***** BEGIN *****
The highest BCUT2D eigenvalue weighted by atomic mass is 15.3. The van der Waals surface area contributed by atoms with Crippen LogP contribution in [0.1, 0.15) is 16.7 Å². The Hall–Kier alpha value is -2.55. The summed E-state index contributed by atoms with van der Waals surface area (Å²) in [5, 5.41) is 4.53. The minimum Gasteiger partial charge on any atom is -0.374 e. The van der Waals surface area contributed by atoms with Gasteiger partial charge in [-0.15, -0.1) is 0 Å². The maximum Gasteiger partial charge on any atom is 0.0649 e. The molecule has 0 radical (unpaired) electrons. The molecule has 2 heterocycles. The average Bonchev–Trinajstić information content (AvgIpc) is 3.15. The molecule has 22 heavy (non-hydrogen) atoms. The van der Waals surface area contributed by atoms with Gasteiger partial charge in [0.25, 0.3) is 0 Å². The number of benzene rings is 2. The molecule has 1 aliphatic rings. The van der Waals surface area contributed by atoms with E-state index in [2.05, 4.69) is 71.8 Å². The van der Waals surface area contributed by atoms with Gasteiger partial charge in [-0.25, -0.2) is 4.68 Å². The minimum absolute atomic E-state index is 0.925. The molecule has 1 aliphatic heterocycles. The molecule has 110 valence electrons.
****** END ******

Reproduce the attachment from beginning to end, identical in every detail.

The highest BCUT2D eigenvalue weighted by atomic mass is 15.3. The van der Waals surface area contributed by atoms with Crippen LogP contribution in [0.1, 0.15) is 16.7 Å². The Hall–Kier alpha value is -2.55. The summed E-state index contributed by atoms with van der Waals surface area (Å²) in [5, 5.41) is 4.53. The minimum Gasteiger partial charge on any atom is -0.374 e. The van der Waals surface area contributed by atoms with Gasteiger partial charge in [-0.15, -0.1) is 0 Å². The maximum Gasteiger partial charge on any atom is 0.0649 e. The molecule has 0 radical (unpaired) electrons. The molecule has 2 heterocycles. The average Bonchev–Trinajstić information content (AvgIpc) is 3.15. The molecule has 22 heavy (non-hydrogen) atoms. The van der Waals surface area contributed by atoms with Gasteiger partial charge in [0.25, 0.3) is 0 Å². The number of benzene rings is 2. The molecule has 1 aliphatic rings. The van der Waals surface area contributed by atoms with E-state index in [2.05, 4.69) is 71.8 Å². The van der Waals surface area contributed by atoms with Gasteiger partial charge in [-0.25, -0.2) is 4.68 Å². The minimum absolute atomic E-state index is 0.925. The molecule has 1 aliphatic heterocycles. The molecule has 110 valence electrons.